Equipped with a variety of laboratory equipment, Bronxville Middle School eighth graders conducted science experiments that challenged them to separate different substances during the annual “sludge” test, a tradition at the Bronxville School for the last 50 years.
Under the leadership of science teachers Jean Windels and Jennifer Zopp, the test served as an assessment of everything the students have learned in the first semester and provided them with free reign to come up with the procedures to accomplish the task. At the beginning of the weeklong experiment, the eighth graders received a sample of “sludge,” which contained a mixture of liquid and solid components, and were tasked with separating the substances into their unique component parts.
“Some of the techniques the students used were fractional distillation, straining, dissolving and filtering solids, and evaporation,” Windels said. “The students had to determine the physical properties of each of the substances in order to prove to themselves and their teacher that they have been successful.”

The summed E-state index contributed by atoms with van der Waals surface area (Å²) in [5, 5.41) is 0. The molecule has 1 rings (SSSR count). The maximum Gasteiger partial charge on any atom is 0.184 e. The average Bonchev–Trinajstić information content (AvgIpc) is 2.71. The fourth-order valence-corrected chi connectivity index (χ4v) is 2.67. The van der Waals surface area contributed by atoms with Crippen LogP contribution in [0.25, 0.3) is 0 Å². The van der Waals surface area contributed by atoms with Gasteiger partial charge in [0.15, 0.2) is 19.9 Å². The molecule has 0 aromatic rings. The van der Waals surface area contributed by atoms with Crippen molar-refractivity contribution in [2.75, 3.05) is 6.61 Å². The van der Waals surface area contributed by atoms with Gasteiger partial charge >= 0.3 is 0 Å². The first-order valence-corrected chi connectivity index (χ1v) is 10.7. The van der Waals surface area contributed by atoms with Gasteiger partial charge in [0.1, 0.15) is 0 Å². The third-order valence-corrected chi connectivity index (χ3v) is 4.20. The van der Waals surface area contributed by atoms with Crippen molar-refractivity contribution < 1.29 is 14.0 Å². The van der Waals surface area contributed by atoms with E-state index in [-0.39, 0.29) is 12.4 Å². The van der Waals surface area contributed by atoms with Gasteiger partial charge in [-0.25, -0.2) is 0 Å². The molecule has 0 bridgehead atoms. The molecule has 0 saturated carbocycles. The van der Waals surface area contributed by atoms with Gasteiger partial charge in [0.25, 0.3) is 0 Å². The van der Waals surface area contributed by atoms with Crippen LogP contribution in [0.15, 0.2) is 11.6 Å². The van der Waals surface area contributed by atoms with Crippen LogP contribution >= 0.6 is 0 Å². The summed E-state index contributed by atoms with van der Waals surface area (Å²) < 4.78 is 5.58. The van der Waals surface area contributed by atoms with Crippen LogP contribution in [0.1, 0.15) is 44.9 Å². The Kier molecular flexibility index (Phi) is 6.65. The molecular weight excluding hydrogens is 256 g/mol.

Throughout the week, the students completed a daily journal to record their thoughts and ideas about the project and come up with a plan for the following day. In their report, they included the procedures for accomplishing their task, as well as graphs and data tables. They also made claims about the contents of their “sludge” and supported it with evidence and reasoning.
Eighth grader Greta Warren, who used a coffee filter, burner and evaporating dishes to separate the substances, said she found the laboratory experiment rewarding. She enjoyed collaborating with her peers, as well as the creative liberty over applying her knowledge to accomplish the task.
At the end of the experiment, the students reflected on the process, as well as their challenges and successes. The project fostered the students’ critical thinking skills and allowed them to engage in self-directed learning.